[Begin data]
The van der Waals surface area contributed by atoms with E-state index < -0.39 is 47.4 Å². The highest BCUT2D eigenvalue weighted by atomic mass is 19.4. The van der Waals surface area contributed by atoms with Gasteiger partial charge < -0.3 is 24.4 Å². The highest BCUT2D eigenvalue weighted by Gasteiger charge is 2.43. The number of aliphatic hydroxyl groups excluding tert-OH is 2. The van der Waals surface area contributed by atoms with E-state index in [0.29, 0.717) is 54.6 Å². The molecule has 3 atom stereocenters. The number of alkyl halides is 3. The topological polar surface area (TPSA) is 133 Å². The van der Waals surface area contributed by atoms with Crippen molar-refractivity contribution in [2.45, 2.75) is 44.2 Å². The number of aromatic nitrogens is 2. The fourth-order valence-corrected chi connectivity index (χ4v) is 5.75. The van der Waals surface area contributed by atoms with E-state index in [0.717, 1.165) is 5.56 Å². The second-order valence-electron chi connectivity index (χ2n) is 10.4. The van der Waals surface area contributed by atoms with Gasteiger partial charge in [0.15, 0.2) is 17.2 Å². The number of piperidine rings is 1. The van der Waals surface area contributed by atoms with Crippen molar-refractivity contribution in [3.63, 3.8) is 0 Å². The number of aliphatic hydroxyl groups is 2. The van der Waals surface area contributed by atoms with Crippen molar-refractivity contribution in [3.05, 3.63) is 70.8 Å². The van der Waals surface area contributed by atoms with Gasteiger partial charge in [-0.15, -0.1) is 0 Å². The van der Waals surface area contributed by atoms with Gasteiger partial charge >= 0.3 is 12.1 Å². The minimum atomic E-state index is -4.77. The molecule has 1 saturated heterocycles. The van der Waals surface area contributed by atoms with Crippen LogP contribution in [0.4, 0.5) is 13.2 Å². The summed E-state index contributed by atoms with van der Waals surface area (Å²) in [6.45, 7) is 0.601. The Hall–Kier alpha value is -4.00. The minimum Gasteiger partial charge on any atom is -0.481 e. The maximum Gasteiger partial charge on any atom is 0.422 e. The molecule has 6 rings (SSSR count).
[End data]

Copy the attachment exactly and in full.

The van der Waals surface area contributed by atoms with E-state index < -0.39 is 47.4 Å². The highest BCUT2D eigenvalue weighted by atomic mass is 19.4. The van der Waals surface area contributed by atoms with Gasteiger partial charge < -0.3 is 24.4 Å². The highest BCUT2D eigenvalue weighted by Gasteiger charge is 2.43. The number of aliphatic hydroxyl groups excluding tert-OH is 2. The van der Waals surface area contributed by atoms with E-state index in [0.29, 0.717) is 54.6 Å². The molecule has 3 atom stereocenters. The number of alkyl halides is 3. The topological polar surface area (TPSA) is 133 Å². The van der Waals surface area contributed by atoms with Crippen molar-refractivity contribution in [2.45, 2.75) is 44.2 Å². The number of aromatic nitrogens is 2. The fourth-order valence-corrected chi connectivity index (χ4v) is 5.75. The van der Waals surface area contributed by atoms with E-state index in [0.717, 1.165) is 5.56 Å². The second-order valence-electron chi connectivity index (χ2n) is 10.4. The van der Waals surface area contributed by atoms with Gasteiger partial charge in [0.15, 0.2) is 17.2 Å². The number of piperidine rings is 1. The van der Waals surface area contributed by atoms with Crippen molar-refractivity contribution in [3.63, 3.8) is 0 Å². The number of aliphatic hydroxyl groups is 2. The van der Waals surface area contributed by atoms with Crippen molar-refractivity contribution in [3.05, 3.63) is 70.8 Å². The van der Waals surface area contributed by atoms with Gasteiger partial charge in [-0.15, -0.1) is 0 Å². The van der Waals surface area contributed by atoms with Gasteiger partial charge >= 0.3 is 12.1 Å². The minimum atomic E-state index is -4.77. The molecule has 1 saturated heterocycles. The van der Waals surface area contributed by atoms with Crippen LogP contribution in [0.4, 0.5) is 13.2 Å². The summed E-state index contributed by atoms with van der Waals surface area (Å²) in [6.45, 7) is 0.601. The Hall–Kier alpha value is -4.00. The minimum Gasteiger partial charge on any atom is -0.481 e. The maximum Gasteiger partial charge on any atom is 0.422 e. The molecule has 6 rings (SSSR count).